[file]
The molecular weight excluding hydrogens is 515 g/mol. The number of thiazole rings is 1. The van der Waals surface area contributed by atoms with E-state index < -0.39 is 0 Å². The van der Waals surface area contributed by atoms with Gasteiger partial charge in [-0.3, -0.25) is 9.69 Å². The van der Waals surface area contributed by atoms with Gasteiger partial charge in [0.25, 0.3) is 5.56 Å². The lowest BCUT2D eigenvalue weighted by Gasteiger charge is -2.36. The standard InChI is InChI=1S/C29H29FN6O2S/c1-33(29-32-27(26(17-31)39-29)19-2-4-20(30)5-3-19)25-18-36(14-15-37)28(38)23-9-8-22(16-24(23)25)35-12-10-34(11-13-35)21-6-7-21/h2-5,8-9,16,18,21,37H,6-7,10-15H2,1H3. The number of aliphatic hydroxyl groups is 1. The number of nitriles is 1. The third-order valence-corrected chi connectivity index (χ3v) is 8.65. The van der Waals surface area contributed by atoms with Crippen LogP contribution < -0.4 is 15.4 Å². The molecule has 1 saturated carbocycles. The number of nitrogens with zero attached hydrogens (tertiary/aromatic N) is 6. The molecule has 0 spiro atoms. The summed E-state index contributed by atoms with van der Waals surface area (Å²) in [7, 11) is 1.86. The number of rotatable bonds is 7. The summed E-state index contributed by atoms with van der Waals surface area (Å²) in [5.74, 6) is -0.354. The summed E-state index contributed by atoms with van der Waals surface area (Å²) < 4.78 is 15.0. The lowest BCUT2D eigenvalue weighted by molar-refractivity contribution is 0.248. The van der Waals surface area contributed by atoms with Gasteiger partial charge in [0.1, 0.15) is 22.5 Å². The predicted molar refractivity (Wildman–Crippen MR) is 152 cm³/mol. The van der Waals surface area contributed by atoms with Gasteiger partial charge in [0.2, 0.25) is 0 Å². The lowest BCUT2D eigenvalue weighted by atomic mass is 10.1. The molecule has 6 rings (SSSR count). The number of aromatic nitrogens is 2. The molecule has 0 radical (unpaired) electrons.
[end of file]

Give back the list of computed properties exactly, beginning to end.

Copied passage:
The molecular weight excluding hydrogens is 515 g/mol. The number of thiazole rings is 1. The van der Waals surface area contributed by atoms with E-state index < -0.39 is 0 Å². The van der Waals surface area contributed by atoms with Gasteiger partial charge in [-0.3, -0.25) is 9.69 Å². The van der Waals surface area contributed by atoms with Gasteiger partial charge in [0.25, 0.3) is 5.56 Å². The lowest BCUT2D eigenvalue weighted by Gasteiger charge is -2.36. The standard InChI is InChI=1S/C29H29FN6O2S/c1-33(29-32-27(26(17-31)39-29)19-2-4-20(30)5-3-19)25-18-36(14-15-37)28(38)23-9-8-22(16-24(23)25)35-12-10-34(11-13-35)21-6-7-21/h2-5,8-9,16,18,21,37H,6-7,10-15H2,1H3. The number of aliphatic hydroxyl groups is 1. The number of nitriles is 1. The third-order valence-corrected chi connectivity index (χ3v) is 8.65. The van der Waals surface area contributed by atoms with Crippen LogP contribution < -0.4 is 15.4 Å². The molecule has 1 saturated carbocycles. The number of nitrogens with zero attached hydrogens (tertiary/aromatic N) is 6. The molecule has 0 spiro atoms. The summed E-state index contributed by atoms with van der Waals surface area (Å²) in [7, 11) is 1.86. The number of rotatable bonds is 7. The summed E-state index contributed by atoms with van der Waals surface area (Å²) in [5.74, 6) is -0.354. The summed E-state index contributed by atoms with van der Waals surface area (Å²) < 4.78 is 15.0. The lowest BCUT2D eigenvalue weighted by molar-refractivity contribution is 0.248. The van der Waals surface area contributed by atoms with Gasteiger partial charge in [0.1, 0.15) is 22.5 Å². The predicted molar refractivity (Wildman–Crippen MR) is 152 cm³/mol. The van der Waals surface area contributed by atoms with Gasteiger partial charge in [0.2, 0.25) is 0 Å². The lowest BCUT2D eigenvalue weighted by atomic mass is 10.1. The molecule has 6 rings (SSSR count). The number of aromatic nitrogens is 2. The molecule has 0 radical (unpaired) electrons.